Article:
Schistura spiesi

Vidthayanon and Kottelat 2003

CypriniformesCobitoidei Nemacheilidae


Schistura aff reidi  Borowsky and Vidthayanon 2001




Holotype: NIFI 3150 male 98.4mm SL. Paratypes: NIFI 3151 (11 specimens, 45.3-119.1mm SL), CMK 17294 (2 specimens, 61.6-75.4mm SL), NIFI 3077 male 78.4mm SL, NIFI 3078 2 females and 1 juvenile, 30.2-79.6mm SL.

Vidthayanon and Kottelat (2003) record the NIFI reference number for one paratype as NIFI 3149. This is an error as this number is already allocated to a paratype of Neolissochilus subterraneus.


Known only from the type locality: Tham Phra Wang Daeng cave, Thung Salaeng Luang National Park, Noen Maprang District, Phitsanulok Province, Thailand (16o40’41”N, 100o41’24”E). This species co-exists with Neolissochilus subterraneus.


Found throughout the length of the cave, in all water depths, and with no substrate preference. Possibly feeds on bacteria  and detritus trapped on the water surface film. The largest animals were found in the passages furthest from the entrance.


Vidthayanon and Kottelat (2003) suggest that S. spiesi and S. deansmarti are sister species, sharing a common epigean ancestor. They are similar in morphology and found in caves which are close together. S. desmotes, a species found in adjacent river basins, is a possible close relative. Borowsky and Vidthayanon (2001), using DNA markers, suggest a close relationship with S. reidi.

Conservation Status

TLO [VU D2:3.1:2012]

(Kottelat, M. 2012. Schistura spiesi. The IUCN Red List of Threatened Species 2012: Downloaded on 14 July 2017). The species is only known from the Tham Prawangdaeng cave in Phitsanulok Province, northern Thailand. The length of the cave stream (based on the length of the cave itself) is estimated as 3.7 km (Ellis 2010). It is considered very likely that the range of the species does not extend beyond the Tham Prawangdaeng cave formation. The species is assessed as Vulnerable (D2) on the basis of a restricted Area of Occupancy (estimated at between 8-26 km2, 1 location). Although the species habitat is within a National Park, it is considered vulnerable to pollution from logging, water pollution, and impacts from tourist activities. Current and potential threats are tourism development and degradation of the surrounding watershed and water quality, and combined with a very restricted Extent of Occurrence, the species could easily qualify  for a higher threatened category if further information becomes available on the scope and nature of threats. [DD:3.1:2009].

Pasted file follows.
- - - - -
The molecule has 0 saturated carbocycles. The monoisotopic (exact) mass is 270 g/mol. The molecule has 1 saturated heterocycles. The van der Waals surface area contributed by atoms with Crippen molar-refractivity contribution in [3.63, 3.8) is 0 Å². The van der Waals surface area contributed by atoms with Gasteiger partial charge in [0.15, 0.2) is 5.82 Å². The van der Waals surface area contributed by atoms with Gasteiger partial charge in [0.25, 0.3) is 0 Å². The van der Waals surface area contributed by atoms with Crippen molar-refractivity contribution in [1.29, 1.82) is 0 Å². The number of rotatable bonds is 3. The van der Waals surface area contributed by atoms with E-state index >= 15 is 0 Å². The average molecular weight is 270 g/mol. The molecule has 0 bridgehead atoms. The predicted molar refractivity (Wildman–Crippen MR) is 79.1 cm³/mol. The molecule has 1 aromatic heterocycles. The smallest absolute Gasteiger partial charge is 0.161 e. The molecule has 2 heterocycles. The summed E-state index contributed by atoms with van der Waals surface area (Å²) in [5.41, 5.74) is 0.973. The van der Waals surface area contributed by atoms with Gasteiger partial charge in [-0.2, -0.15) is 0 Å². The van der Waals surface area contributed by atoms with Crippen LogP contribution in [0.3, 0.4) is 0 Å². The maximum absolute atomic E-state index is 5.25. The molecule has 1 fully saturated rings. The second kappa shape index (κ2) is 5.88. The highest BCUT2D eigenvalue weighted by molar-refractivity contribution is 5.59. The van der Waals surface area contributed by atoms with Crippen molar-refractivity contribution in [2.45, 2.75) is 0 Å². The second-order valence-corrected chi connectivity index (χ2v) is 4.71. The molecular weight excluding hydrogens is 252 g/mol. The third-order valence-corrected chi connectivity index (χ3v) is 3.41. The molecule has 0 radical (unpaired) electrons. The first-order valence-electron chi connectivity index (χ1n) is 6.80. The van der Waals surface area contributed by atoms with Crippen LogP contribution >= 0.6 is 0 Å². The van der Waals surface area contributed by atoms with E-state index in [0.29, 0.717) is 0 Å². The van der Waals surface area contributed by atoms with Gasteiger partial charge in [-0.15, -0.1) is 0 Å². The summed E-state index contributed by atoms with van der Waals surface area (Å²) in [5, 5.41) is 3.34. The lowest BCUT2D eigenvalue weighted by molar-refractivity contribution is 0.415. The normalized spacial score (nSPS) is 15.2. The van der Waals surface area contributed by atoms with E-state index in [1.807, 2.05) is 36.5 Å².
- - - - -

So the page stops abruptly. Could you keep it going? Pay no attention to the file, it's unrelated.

Museum Holdings

As above plus NIFI 2997.

Key References

Borowsky, R.L. and Vidthayanon, C. Journal Article 2001 Nucleotide diversity in populations of balitorid cave fishes from Thailand
Deharveng, L. and Bedos, A. Book Section 2001 Thailande
Vidthayanon, C. and Kottelat, M. Journal Article 2003 Three new species of fishes from Tham Phra Wang Daeng and Tham Phra Sai Ngam caves in northern Thailand (Teleostei: Cyprinidae and Balitoridae)
Ellis, M. Journal Article 2010 The caves of Phitsanulok
Duboue, E.R. and Borowsky, R. Journal Article 2012 Altered rest-activity patterns evolve via circadian independent mechanisms in cave adapted balitorid loaches
Brancelj, A., Boonyanusith, C., Watiroyram, S. and Sanoamuang, L. Journal Article 2013 The groundwater-dwelling fauna of Southeast Asia
Ellis, M. Journal Article 2018 The recorded fauna of the limestone caves of Thailand to April 2018
Ellis, M. Journal Article 2020 The caves of western and central Thailand
Marak, W.K. and Singh, Y.L. Journal Article 2023 Osteology of incomplete lateral lined schisturid loaches of Meghalaya: a comparative account